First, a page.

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WASHINGTON—Sen. Jon Tester (Montana) introduced the Agricultural Right to Repair Act in the U.S. Senate on Tuesday, providing a new, strong opportunity for farmers to win their Right to Repair. Farmers rely on their tractors and other farm equipment to get the job done, from preparing to plant through the harvest. When farmers’ equipment breaks down, they need it fixed—yesterday. But manufacturers refuse to provide farmers and independent mechanics with all the materials—particularly software tools—needed to fix modern tractors, making farmers reliant on the dealer for too many repairs. That monopolistic practice can leave farmers stuck waiting for a dealer technician and paying whatever the dealer wants to charge.
According to new findings from U.S. PIRG Education Fund and National Farmers Union, farmers want more repair choices than equipment manufacturers offer. Of the 74 farmers from 15 states surveyed, 92% believe that they could save money if they had full access to fix their own equipment or could hire an independent mechanic to do it for them. Seventy-seven percent of respondents have opted for older equipment that doesn’t require dealer intervention to fix. And 95% of farmers surveyed support Right to Repair reforms, which would require manufacturers to provide access to all of the repair materials needed to fix modern farm equipment.
“It’s simple: Farmers should be able to fix their own tractors. But manufacturer-imposed repair restrictions allow manufacturers to determine who does the repair, when and for how much,” said U.S. PIRG Education Fund Right to Repair Campaign Director Kevin O’Reilly. “We need to give farmers repair choices and let them get back to producing the food that goes on our tables. Farmers are asking for help. The Senate should pass the Agricultural Right to Repair Act to make it clear that they are listening.”
“I’ve been a farmer my whole life, and I’ve seen the unfair practices of equipment manufacturers make it harder and harder for folks to work on their tractors themselves—forcing them to go to an authorized mechanic and pay an arm and a leg for necessary repairs,” said Sen. Jon Tester. “Manufacturers have prevented producers from fixing their own machines in order to bolster corporate profits, and they’ve done it at the expense of family farmers and ranchers, who work hard every day to harvest the food that feeds families across the country. Farmers operate in tight windows and on tight margins, and they simply can’t afford to waste time or money bringing their equipment to dealer authorized mechanics in the middle of a season. They need to be able to repair their own equipment, and this legislation will secure them that right.”
Repair restrictions are not only expensive, they’re frustrating for farmers. “I’ve been farming all my life. I’ve been around tractors all my life. So I know my way around these machines,” said Missouri farmer Jared Wilson. “The idea that the manufacturer tells me that I cannot fix my own tractor—the tractor I paid good money for—is infuriating.”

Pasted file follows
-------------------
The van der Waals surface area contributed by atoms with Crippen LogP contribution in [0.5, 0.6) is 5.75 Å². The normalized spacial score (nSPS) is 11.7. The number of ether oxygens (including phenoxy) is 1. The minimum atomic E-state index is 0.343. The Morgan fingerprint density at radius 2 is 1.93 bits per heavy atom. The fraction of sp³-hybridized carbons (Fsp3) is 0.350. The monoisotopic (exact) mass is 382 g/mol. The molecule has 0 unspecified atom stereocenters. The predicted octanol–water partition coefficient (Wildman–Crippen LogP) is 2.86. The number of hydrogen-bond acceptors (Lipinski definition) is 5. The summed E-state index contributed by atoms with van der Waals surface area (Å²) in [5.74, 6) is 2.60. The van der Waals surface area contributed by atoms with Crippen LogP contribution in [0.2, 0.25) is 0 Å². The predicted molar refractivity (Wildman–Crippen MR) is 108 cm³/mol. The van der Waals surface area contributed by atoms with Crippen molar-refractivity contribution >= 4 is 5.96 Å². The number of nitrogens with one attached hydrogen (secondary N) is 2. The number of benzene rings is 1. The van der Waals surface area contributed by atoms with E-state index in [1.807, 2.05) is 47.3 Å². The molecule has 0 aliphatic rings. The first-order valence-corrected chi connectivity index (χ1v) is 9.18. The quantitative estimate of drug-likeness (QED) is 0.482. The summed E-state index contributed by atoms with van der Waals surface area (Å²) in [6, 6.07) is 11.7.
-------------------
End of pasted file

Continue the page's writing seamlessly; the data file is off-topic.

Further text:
“Farmers are being put through the wringer,” said Rob Larew, President, National Farmers Union. “It’s unreasonable that manufacturers have this much power to influence what a farmer does with their own equipment. We need to pass Senator Tester’s bill to give farmers what they need to fix their equipment as soon as it breaks.”
Independent fixers can repair older-model equipment, which does not require software tools.
But opting for older equipment comes with a tradeoff. “I’m giving up 25 years of technology—I’m going backward on equipment just so I can afford to repair it,” said Scott Potmesil, a Nebraska farmer who bought a 1995 John Deere tractor. “It’d be nice to upgrade to new stuff that my mechanic could work on. But I’m going backward.”
Farm equipment manufacturers insist that they have heard farmers' concerns and are addressing the problem. But many farmers, including farmers who have filed class actionlawsuits against John Deere for restricting repair, aren’t buying it.
“My experience here in the real world of working on this stuff is that that's absolutely not true,” Wilson said. “I guess if you included every single thing that could break on a machine, that might be true, but there's no way in hell that that's true for common things that break.”
Change could come soon for farmers. Sen Tester’s bill is just one of several potential game-changers on the horizon. Dozens of state legislatures considered Right to Repair legislation in 2021. And President Joe Biden signed an executive order in July that encouraged the Federal Trade Commission to crack down repair restrictions like those farmers face.
“It’s great to see that farmers’ concerns are getting through to lawmakers,” said O’Reilly. “Now it’s time to finish the job and get the tools farmers need in their hands.”
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